As the packed crowd in Hamilton enjoys the soft tunes of the main band SIX60, 25,000 phones buzz along with the sound of the new Covid-19 alert level.
The Kiwi band wrapped up their nationwide tour on Saturday night to the sold-out crowd at Claudelands Oval just as a new Level 3 closure was announced in Auckland for the following morning. This follows news of two further community cases – including one who has visited the gym and many other places instead of self-isolating.
Mayor Hamilton said it was a reality check how close New Zealand’s other cities could still reach further restrictions.
But Otago University Public Health Professor Michael Baker said the meeting, just an hour’s drive from the latest community case in Papatoetoe and attended by an unknown number of Auckland fans, indicated it was time for the government to impose “mandatory” contact tracing on all of that. “High risk situation”.
The first day of Auckland Level 3 on Sunday saw the cancellation of major events across the country for at least seven days of the latest restrictions and four hours of waiting for traffic to pass through border checkpoints to Auckland. Hamilton Mayor Paula Southgate said Hamilton was “quite lucky” compared to other cities and the warning at the major event was a “reality check”.
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“It’s disappointing for all of New Zealand because we have the best level of freedom of any country in the world, and it’s very easy to forget that we are in the midst of a global pandemic.”
“I think people need to remember that there are Aucklanders and other tourists to Hamilton every day, we didn’t realize it.”
Goods reporter Jo Lines-MacKenzie was among the SIX60 crowd and described the evening as “a little messy” when it came to people following the Covid-19 protocol.
“It was packed. The audience has a mix of ages and everyone is totally unbearable. I think everyone is excited to be out, “said Lines-MacKenzie.
Engrossed in the music, he said “nobody paid attention” to the warning text.
It’s also not mentioned between songs either.
With only thanks to the audience, SIX60 then left the stage at around 11pm.
He said concert goers who entered had to wait in long lines for hours. It was an exit from the same place with only one gate open to begin with.
“It’s a bit messy, they do have QR codes but they don’t get people to use them.
“My partner and I did it, but outside the lines of those around us, we were the only ones who did it.
Six60 promoter Heidi Ettema, however, believes they are following all Covid-19 practices right.
There is contact tracing at every entry point and in between including bars, food areas, toilets and staff restricted areas.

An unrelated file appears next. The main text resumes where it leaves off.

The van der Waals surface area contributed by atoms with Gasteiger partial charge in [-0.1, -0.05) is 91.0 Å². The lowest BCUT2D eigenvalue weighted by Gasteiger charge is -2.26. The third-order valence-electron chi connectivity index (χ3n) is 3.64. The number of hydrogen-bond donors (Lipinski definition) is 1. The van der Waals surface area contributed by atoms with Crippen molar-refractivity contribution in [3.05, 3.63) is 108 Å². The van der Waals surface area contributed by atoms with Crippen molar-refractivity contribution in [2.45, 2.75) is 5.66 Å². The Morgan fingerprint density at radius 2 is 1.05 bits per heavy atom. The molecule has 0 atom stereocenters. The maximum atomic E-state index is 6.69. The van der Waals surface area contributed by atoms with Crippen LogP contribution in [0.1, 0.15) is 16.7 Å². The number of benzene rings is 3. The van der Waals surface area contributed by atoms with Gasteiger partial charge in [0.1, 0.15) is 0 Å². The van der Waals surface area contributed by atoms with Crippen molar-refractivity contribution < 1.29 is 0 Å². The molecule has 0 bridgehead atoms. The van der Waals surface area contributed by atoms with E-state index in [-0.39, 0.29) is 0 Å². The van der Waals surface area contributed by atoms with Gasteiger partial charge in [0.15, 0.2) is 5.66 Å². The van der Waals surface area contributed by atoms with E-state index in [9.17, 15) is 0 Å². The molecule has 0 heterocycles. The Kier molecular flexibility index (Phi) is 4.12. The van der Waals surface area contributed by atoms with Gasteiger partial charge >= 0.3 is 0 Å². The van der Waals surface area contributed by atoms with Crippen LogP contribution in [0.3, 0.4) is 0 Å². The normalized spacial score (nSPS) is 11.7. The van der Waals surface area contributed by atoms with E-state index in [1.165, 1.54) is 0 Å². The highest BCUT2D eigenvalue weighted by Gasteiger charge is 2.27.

But the deputy leader of the Māori party, Rawiri Waititi, sowed further confusion on Sunday morning by telling people via social media to self-isolate if they attended a concert. This is despite the fact that Director General of Health Dr Ashley Bloomfield confirmed that this only applies to those who have visited places of interest in South Auckland related to positive cases, not specific events.
Ettema said that they are not telling concertgoers to isolate themselves.
“We only took instructions from the Ministry of Health,” said Ettema.
“We continued to communicate with the Ministry of Health last night, this morning, and during the entire concert arrangement process.”
Ashley Bloomfield’s video explaining this practice plays after each act. There was also a large QR code on the main stage before the concert started and bottles of hand sanitizer distributed throughout the venue.
Ettema said it was against the law to impose scans before entry, but they could use ticket data to notify people if needed.
But public health expert Michael Baker said the concert was proof that “mandatory” scans should be considered in high-risk areas.
“At concerts and especially at mosh pits, people being very close to each other increases the chance of super-spread,” says Baker.
With only about 20 percent of infected cases responsible for the majority of transmission, he said this underscores the importance of preventing super-spreading events.
“Making sure everyone keeps their distance is difficult in this situation, but having mandatory contact tracing before anyone enters through the door is easy enough.
He said many event organizers were proactive and implemented this procedure themselves, but it was not a requirement and had not been enforced by the government.
“New Zealand has a relatively high voluntary use of Covid-19 tracking applications, but routine use is poor.
“There are people who will scan wherever they go, but a lot of people choose where they scan.
He wants to see tracking mandatory in high-risk venues including concerts, sports games, nightclubs, gyms and religious events.
“Thinking about the most recent community outbreak case where the person went to the gym, they should have had a scan before entering.
“It has been one year since the first confirmed case of Covid-19 arrived in New Zealand.
“New Zealand is renowned for one of the best responses to Covid-19. We have done very well in many ways, but there is always room for improvement. “
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